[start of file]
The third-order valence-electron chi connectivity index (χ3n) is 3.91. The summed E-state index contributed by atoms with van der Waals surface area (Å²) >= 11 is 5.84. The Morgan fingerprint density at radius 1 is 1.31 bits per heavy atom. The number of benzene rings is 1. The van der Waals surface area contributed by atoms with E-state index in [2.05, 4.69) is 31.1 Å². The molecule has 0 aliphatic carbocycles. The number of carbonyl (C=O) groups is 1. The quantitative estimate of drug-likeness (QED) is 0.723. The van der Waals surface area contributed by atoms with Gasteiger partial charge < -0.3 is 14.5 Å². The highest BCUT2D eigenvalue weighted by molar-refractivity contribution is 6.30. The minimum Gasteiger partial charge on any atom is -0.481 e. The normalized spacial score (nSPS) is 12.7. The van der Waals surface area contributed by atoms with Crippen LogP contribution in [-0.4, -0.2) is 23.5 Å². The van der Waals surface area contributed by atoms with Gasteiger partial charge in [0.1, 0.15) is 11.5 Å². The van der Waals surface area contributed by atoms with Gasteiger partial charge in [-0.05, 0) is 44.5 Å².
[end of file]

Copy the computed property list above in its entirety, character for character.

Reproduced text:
The third-order valence-electron chi connectivity index (χ3n) is 3.91. The summed E-state index contributed by atoms with van der Waals surface area (Å²) >= 11 is 5.84. The Morgan fingerprint density at radius 1 is 1.31 bits per heavy atom. The number of benzene rings is 1. The van der Waals surface area contributed by atoms with E-state index in [2.05, 4.69) is 31.1 Å². The molecule has 0 aliphatic carbocycles. The number of carbonyl (C=O) groups is 1. The quantitative estimate of drug-likeness (QED) is 0.723. The van der Waals surface area contributed by atoms with Gasteiger partial charge < -0.3 is 14.5 Å². The highest BCUT2D eigenvalue weighted by molar-refractivity contribution is 6.30. The minimum Gasteiger partial charge on any atom is -0.481 e. The normalized spacial score (nSPS) is 12.7. The van der Waals surface area contributed by atoms with Crippen LogP contribution in [-0.4, -0.2) is 23.5 Å². The van der Waals surface area contributed by atoms with Gasteiger partial charge in [0.1, 0.15) is 11.5 Å². The van der Waals surface area contributed by atoms with Gasteiger partial charge in [-0.05, 0) is 44.5 Å².